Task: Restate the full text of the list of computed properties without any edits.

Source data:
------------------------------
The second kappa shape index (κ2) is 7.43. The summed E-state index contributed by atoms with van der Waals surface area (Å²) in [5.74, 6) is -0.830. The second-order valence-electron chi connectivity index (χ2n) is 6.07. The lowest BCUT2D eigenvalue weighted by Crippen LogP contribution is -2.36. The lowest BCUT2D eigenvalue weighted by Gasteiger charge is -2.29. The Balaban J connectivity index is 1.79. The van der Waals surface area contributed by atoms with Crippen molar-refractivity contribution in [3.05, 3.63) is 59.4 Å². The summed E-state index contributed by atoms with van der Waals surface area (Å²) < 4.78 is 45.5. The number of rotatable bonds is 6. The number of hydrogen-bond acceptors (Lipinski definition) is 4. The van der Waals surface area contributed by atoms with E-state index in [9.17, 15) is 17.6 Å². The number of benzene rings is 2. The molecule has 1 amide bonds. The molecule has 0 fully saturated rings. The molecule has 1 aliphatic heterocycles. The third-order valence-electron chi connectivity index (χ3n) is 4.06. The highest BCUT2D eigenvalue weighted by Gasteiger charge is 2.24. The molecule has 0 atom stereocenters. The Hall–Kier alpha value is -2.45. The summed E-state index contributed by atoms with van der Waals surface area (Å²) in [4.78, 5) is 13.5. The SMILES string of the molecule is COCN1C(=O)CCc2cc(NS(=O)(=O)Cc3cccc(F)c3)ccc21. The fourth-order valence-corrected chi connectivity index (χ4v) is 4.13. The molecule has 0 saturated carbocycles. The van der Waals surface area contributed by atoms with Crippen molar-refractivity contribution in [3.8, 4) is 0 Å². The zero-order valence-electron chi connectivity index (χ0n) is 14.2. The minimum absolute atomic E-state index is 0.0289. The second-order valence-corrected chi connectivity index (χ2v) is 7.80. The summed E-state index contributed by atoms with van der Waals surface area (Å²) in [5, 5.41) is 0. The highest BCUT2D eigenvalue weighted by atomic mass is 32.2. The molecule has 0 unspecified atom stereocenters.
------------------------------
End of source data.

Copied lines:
The second kappa shape index (κ2) is 7.43. The summed E-state index contributed by atoms with van der Waals surface area (Å²) in [5.74, 6) is -0.830. The second-order valence-electron chi connectivity index (χ2n) is 6.07. The lowest BCUT2D eigenvalue weighted by Crippen LogP contribution is -2.36. The lowest BCUT2D eigenvalue weighted by Gasteiger charge is -2.29. The Balaban J connectivity index is 1.79. The van der Waals surface area contributed by atoms with Crippen molar-refractivity contribution in [3.05, 3.63) is 59.4 Å². The summed E-state index contributed by atoms with van der Waals surface area (Å²) < 4.78 is 45.5. The number of rotatable bonds is 6. The number of hydrogen-bond acceptors (Lipinski definition) is 4. The van der Waals surface area contributed by atoms with E-state index in [9.17, 15) is 17.6 Å². The number of benzene rings is 2. The molecule has 1 amide bonds. The molecule has 0 fully saturated rings. The molecule has 1 aliphatic heterocycles. The third-order valence-electron chi connectivity index (χ3n) is 4.06. The highest BCUT2D eigenvalue weighted by Gasteiger charge is 2.24. The molecule has 0 atom stereocenters. The Hall–Kier alpha value is -2.45. The summed E-state index contributed by atoms with van der Waals surface area (Å²) in [4.78, 5) is 13.5. The SMILES string of the molecule is COCN1C(=O)CCc2cc(NS(=O)(=O)Cc3cccc(F)c3)ccc21. The fourth-order valence-corrected chi connectivity index (χ4v) is 4.13. The molecule has 0 saturated carbocycles. The van der Waals surface area contributed by atoms with Crippen molar-refractivity contribution in [3.8, 4) is 0 Å². The zero-order valence-electron chi connectivity index (χ0n) is 14.2. The minimum absolute atomic E-state index is 0.0289. The second-order valence-corrected chi connectivity index (χ2v) is 7.80. The summed E-state index contributed by atoms with van der Waals surface area (Å²) in [5, 5.41) is 0. The highest BCUT2D eigenvalue weighted by atomic mass is 32.2. The molecule has 0 unspecified atom stereocenters.